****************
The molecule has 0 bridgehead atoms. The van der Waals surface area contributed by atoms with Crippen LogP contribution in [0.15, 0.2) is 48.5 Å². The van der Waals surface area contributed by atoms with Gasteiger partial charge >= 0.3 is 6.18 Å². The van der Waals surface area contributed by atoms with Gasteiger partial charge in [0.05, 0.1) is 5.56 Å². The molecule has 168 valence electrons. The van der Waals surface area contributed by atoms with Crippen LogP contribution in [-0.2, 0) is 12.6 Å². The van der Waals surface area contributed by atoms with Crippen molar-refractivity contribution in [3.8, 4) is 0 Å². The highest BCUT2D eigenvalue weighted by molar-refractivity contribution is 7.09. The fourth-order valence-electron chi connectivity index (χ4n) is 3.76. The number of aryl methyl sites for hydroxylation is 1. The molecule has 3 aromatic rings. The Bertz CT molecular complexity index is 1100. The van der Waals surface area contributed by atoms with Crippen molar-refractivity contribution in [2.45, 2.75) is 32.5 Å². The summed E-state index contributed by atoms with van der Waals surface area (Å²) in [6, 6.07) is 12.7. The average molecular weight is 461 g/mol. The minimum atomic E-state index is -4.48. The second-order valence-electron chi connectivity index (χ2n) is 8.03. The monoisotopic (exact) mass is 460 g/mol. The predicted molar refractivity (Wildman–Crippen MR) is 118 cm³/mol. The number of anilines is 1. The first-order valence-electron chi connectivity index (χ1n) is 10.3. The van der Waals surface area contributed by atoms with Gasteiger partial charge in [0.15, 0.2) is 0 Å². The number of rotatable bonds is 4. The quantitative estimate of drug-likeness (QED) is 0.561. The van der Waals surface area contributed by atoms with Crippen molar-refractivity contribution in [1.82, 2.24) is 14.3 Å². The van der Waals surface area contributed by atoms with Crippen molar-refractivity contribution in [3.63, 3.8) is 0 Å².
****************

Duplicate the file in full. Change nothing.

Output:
The molecule has 0 bridgehead atoms. The van der Waals surface area contributed by atoms with Crippen LogP contribution in [0.15, 0.2) is 48.5 Å². The van der Waals surface area contributed by atoms with Gasteiger partial charge >= 0.3 is 6.18 Å². The van der Waals surface area contributed by atoms with Gasteiger partial charge in [0.05, 0.1) is 5.56 Å². The molecule has 168 valence electrons. The van der Waals surface area contributed by atoms with Crippen LogP contribution in [-0.2, 0) is 12.6 Å². The van der Waals surface area contributed by atoms with Crippen molar-refractivity contribution in [3.8, 4) is 0 Å². The highest BCUT2D eigenvalue weighted by molar-refractivity contribution is 7.09. The fourth-order valence-electron chi connectivity index (χ4n) is 3.76. The number of aryl methyl sites for hydroxylation is 1. The molecule has 3 aromatic rings. The Bertz CT molecular complexity index is 1100. The van der Waals surface area contributed by atoms with Crippen molar-refractivity contribution in [2.45, 2.75) is 32.5 Å². The summed E-state index contributed by atoms with van der Waals surface area (Å²) in [6, 6.07) is 12.7. The average molecular weight is 461 g/mol. The minimum atomic E-state index is -4.48. The second-order valence-electron chi connectivity index (χ2n) is 8.03. The monoisotopic (exact) mass is 460 g/mol. The predicted molar refractivity (Wildman–Crippen MR) is 118 cm³/mol. The number of anilines is 1. The first-order valence-electron chi connectivity index (χ1n) is 10.3. The van der Waals surface area contributed by atoms with Gasteiger partial charge in [0.15, 0.2) is 0 Å². The number of rotatable bonds is 4. The quantitative estimate of drug-likeness (QED) is 0.561. The van der Waals surface area contributed by atoms with Crippen molar-refractivity contribution in [1.82, 2.24) is 14.3 Å². The van der Waals surface area contributed by atoms with Crippen molar-refractivity contribution in [3.63, 3.8) is 0 Å².